Apple’s shares experienced a decline in early trading on Friday, driven by the company’s forecast for a muted holiday quarter. The stock initially fell more than 3 per cent before the bell but later pared losses, with the company bracing for a potential $40 billion loss in market value.
The downturn came after Apple, the world’s most valuable firm, predicted lower-than-expected sales for its usually robust holiday quarter, citing weak demand for iPads and wearables.
The forecast heightened concerns about overall demand during the holiday season, with various predictions indicating the slowest growth in years due to persistent inflation. Analysts, including brokerage Bernstein, noted that Apple’s revenue growth had stalled in recent quarters and might stagnate into the next year.
Recovery Fueled by US Jobs Data
However, Apple’s stock found some support after releasing the October nonfarm payroll data, which showed less growth than anticipated. This outcome buoyed shares, raising expectations that the Federal Reserve might pause its interest rate hikes.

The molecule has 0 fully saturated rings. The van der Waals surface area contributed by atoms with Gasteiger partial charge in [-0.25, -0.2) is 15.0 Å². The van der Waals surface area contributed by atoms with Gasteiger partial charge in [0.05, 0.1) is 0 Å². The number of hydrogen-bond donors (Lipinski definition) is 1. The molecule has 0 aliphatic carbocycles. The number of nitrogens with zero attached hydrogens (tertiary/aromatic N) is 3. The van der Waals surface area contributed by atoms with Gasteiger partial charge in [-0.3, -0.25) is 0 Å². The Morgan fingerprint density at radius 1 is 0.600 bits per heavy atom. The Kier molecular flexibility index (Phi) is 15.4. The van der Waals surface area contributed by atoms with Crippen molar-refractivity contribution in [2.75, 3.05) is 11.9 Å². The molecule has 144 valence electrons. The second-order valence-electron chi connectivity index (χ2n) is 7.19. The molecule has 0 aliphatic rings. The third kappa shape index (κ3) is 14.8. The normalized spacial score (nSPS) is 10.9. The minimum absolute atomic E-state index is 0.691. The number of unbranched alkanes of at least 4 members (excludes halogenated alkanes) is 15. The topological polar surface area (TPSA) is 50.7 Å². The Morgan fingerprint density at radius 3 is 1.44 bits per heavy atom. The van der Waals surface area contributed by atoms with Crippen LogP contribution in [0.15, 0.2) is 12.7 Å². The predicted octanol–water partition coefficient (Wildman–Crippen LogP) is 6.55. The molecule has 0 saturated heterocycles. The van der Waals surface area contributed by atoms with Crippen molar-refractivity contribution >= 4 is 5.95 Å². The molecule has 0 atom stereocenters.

In response to Apple’s outlook, at least 14 analysts reduced their price targets on the company, setting a new median price target of $195. Despite this, Apple still trades at nearly 26 times its 12-month forward earnings estimates, one of the lowest ratios among the “Magnificent Seven” stocks.
Apple’s Strategy and Market Outlook
DA Davidson analyst Tom Forte remarked that management’s flat sales guidance indicated Apple could no longer depend solely on iPhone sales to drive its stock. However, the iPhone, Apple’s primary revenue source, did see a rise in sales in the September quarter and is expected to increase again in the last quarter of 2023.
CEO Tim Cook also addressed concerns about Apple’s market share in China, particularly against competitors like Huawei. He highlighted the success of the iPhone 15 models in the region, mentioning a record-setting quarter in mainland China. Analysts, such as Wedbush Securities’ Dan Ives, welcomed Cook’s comments, which provided some reassurance to Wall Street.